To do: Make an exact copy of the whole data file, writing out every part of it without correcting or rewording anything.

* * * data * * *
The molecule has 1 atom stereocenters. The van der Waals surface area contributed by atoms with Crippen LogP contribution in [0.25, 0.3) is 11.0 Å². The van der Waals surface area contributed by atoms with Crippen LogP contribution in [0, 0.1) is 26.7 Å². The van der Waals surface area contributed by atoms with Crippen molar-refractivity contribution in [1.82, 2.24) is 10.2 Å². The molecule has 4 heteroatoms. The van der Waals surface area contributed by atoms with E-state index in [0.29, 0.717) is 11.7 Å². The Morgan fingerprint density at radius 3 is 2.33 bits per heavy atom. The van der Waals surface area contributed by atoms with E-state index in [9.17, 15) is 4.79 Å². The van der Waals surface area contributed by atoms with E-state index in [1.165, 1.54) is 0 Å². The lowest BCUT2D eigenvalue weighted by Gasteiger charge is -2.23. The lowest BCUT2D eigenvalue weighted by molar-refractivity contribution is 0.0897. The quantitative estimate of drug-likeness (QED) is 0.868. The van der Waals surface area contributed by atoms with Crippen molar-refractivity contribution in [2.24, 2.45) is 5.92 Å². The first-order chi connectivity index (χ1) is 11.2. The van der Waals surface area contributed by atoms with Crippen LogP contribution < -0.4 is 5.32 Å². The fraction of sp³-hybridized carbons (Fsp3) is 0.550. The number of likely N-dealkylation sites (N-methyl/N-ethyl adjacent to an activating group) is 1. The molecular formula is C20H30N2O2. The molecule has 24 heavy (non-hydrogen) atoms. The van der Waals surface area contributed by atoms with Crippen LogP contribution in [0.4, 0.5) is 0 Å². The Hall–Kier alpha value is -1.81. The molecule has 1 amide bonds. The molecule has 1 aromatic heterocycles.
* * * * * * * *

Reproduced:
The molecule has 1 atom stereocenters. The van der Waals surface area contributed by atoms with Crippen LogP contribution in [0.25, 0.3) is 11.0 Å². The van der Waals surface area contributed by atoms with Crippen LogP contribution in [0, 0.1) is 26.7 Å². The van der Waals surface area contributed by atoms with Crippen molar-refractivity contribution in [1.82, 2.24) is 10.2 Å². The molecule has 4 heteroatoms. The van der Waals surface area contributed by atoms with E-state index in [0.29, 0.717) is 11.7 Å². The Morgan fingerprint density at radius 3 is 2.33 bits per heavy atom. The van der Waals surface area contributed by atoms with E-state index in [9.17, 15) is 4.79 Å². The van der Waals surface area contributed by atoms with E-state index in [1.165, 1.54) is 0 Å². The lowest BCUT2D eigenvalue weighted by Gasteiger charge is -2.23. The lowest BCUT2D eigenvalue weighted by molar-refractivity contribution is 0.0897. The quantitative estimate of drug-likeness (QED) is 0.868. The van der Waals surface area contributed by atoms with Crippen molar-refractivity contribution in [2.24, 2.45) is 5.92 Å². The first-order chi connectivity index (χ1) is 11.2. The van der Waals surface area contributed by atoms with Crippen LogP contribution < -0.4 is 5.32 Å². The fraction of sp³-hybridized carbons (Fsp3) is 0.550. The number of likely N-dealkylation sites (N-methyl/N-ethyl adjacent to an activating group) is 1. The molecular formula is C20H30N2O2. The molecule has 24 heavy (non-hydrogen) atoms. The van der Waals surface area contributed by atoms with Crippen LogP contribution in [0.4, 0.5) is 0 Å². The Hall–Kier alpha value is -1.81. The molecule has 1 amide bonds. The molecule has 1 aromatic heterocycles.